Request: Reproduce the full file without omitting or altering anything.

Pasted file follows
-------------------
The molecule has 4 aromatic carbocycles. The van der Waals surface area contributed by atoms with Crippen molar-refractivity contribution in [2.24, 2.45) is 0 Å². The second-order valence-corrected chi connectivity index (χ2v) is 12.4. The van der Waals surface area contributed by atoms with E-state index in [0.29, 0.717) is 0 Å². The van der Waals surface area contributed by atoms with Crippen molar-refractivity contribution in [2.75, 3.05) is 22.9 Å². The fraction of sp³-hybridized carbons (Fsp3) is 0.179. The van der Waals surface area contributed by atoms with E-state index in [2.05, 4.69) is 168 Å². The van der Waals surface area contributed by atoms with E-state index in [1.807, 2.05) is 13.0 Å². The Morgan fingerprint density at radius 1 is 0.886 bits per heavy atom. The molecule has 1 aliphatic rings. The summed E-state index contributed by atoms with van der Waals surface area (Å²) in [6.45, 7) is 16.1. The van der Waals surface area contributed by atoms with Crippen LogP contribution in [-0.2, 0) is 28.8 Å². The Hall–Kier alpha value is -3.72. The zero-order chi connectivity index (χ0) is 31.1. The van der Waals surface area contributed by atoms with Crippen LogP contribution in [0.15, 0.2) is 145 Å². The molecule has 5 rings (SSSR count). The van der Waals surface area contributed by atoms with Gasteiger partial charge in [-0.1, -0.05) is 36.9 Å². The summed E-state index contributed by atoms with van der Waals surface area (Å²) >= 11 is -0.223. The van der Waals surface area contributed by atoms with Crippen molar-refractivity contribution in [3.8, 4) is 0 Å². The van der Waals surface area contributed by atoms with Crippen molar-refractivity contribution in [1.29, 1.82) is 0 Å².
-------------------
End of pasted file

The molecule has 4 aromatic carbocycles. The van der Waals surface area contributed by atoms with Crippen molar-refractivity contribution in [2.24, 2.45) is 0 Å². The second-order valence-corrected chi connectivity index (χ2v) is 12.4. The van der Waals surface area contributed by atoms with E-state index in [0.29, 0.717) is 0 Å². The van der Waals surface area contributed by atoms with Crippen molar-refractivity contribution in [2.75, 3.05) is 22.9 Å². The fraction of sp³-hybridized carbons (Fsp3) is 0.179. The van der Waals surface area contributed by atoms with E-state index in [2.05, 4.69) is 168 Å². The van der Waals surface area contributed by atoms with E-state index in [1.807, 2.05) is 13.0 Å². The Morgan fingerprint density at radius 1 is 0.886 bits per heavy atom. The molecule has 1 aliphatic rings. The summed E-state index contributed by atoms with van der Waals surface area (Å²) in [6.45, 7) is 16.1. The van der Waals surface area contributed by atoms with Crippen LogP contribution in [-0.2, 0) is 28.8 Å². The Hall–Kier alpha value is -3.72. The zero-order chi connectivity index (χ0) is 31.1. The van der Waals surface area contributed by atoms with Crippen LogP contribution in [0.15, 0.2) is 145 Å². The molecule has 5 rings (SSSR count). The van der Waals surface area contributed by atoms with Gasteiger partial charge in [-0.1, -0.05) is 36.9 Å². The summed E-state index contributed by atoms with van der Waals surface area (Å²) >= 11 is -0.223. The van der Waals surface area contributed by atoms with Crippen molar-refractivity contribution in [3.8, 4) is 0 Å². The van der Waals surface area contributed by atoms with Crippen molar-refractivity contribution in [1.29, 1.82) is 0 Å².